The Bittersweet Story of Sugar

| Posted On Jul 06, 2015 | By:

sugar formsThere are a lot of sugar-containing foods in this world, and chances are you enjoy eating at least one of them. Candy, soda, and fruit are just a few examples of foods that contain sugar. When we eat sugar, it lights up our brains and makes us feel happy. But having too much sugar in our diets can make our bodies unhappy. The other big question to answer is whether the sugar in the foods we eat is naturally occurring or added to the food. This question is so important that the FDA decided to include added sugars on the Nutrition Facts label.

To shed some light on this, below we’ve answered some common questions about sugar in our diets.

What’s the difference between natural sugar and added sugar?

Naturally occurring sugar is found in foods like fruit (fructose) and milk (lactose). Foods that contain naturally occurring sugar also tend to contain vitamins, minerals, and/or antioxidants, so they nourish the body. Fruit contains vitamin C, which can help the body fight colds and improve cardiovascular health. Milk contains calcium and vitamin D, which can help prevent osteoporosis.

Added sugar is found in prepared foods and is included during processing. Added sugars include white sugar, brown sugar, and honey, and can be found in ice cream, cakes, and chocolate. High fructose corn syrup is another type of sugar often used in soda, ketchup, and some barbecue sauces. Foods that contain added sugar tend to have fewer nutrients and are considered to have “empty calories.”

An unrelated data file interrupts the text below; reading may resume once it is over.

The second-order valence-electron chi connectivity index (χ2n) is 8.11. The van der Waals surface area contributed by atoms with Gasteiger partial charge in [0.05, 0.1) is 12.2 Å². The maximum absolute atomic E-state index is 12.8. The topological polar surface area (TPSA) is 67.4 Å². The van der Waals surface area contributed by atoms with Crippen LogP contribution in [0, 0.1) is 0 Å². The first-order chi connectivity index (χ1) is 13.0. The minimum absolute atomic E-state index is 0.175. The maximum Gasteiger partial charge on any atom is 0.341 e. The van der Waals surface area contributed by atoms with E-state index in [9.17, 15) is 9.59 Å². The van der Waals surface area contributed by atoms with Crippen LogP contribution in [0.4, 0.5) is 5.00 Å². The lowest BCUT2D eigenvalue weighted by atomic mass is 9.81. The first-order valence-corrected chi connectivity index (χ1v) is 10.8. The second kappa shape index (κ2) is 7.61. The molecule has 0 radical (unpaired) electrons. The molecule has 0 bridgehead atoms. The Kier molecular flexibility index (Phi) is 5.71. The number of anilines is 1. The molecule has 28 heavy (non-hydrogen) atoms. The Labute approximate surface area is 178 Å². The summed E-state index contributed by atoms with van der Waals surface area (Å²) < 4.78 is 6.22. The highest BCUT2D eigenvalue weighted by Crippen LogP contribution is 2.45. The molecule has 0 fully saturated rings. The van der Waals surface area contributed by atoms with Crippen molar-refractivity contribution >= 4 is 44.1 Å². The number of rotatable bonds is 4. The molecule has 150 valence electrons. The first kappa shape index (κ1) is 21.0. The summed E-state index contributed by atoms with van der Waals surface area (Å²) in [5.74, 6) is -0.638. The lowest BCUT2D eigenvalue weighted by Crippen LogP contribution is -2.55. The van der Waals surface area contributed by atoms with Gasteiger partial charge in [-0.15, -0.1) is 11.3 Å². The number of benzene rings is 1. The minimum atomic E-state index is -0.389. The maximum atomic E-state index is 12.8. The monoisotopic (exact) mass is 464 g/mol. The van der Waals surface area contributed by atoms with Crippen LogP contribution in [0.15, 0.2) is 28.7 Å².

Why is added sugar so bad for me?

Sugar itself is not harmful to the body, but it’s the consumption of too much sugar that may lead to obesity, and subsequently type 2 diabetes and cardiovascular disease.

Here’s how:

Foods high in added sugar can increase triglyceride levels. High triglyceride levels may have a negative impact on heart health. It is through excess calories that high sugar foods contribute to weight gain. It is well documented that obesity increases the risk of heart disease, diabetes, and cancer. Experts are even finding that a high sugar diet can accelerate cognitive decline. Sugar is studied in many forms but there is great interest in sugar-sweetened beverages (SSBs), such as soda and flavored juice drinks. These ubiquitous beverages are really turning out to be major players in weight control, diabetes and heart health and even cancer. Yes, researchers found an association between SSBs and cancer recurrence in people who have already had colon cancer.

But it’s hard to give up sugar!

Emotional eating is common and many people reach for sugary foods in times of elevated stress. According to a recent study in the Journal of Clinical Endocrinology and Metabolism, eating sugar may actually help reduce stress levels. The consumption of sugar can activate a pathway in the brain that turns off the stress response, which makes the habit of stress eating even more difficult to break. People who exhibit addictive-like eating behaviors, tend to develop these behaviors from eating highly processed foods, most of which contain added sugar, and not from foods that contain naturally occurring sugar.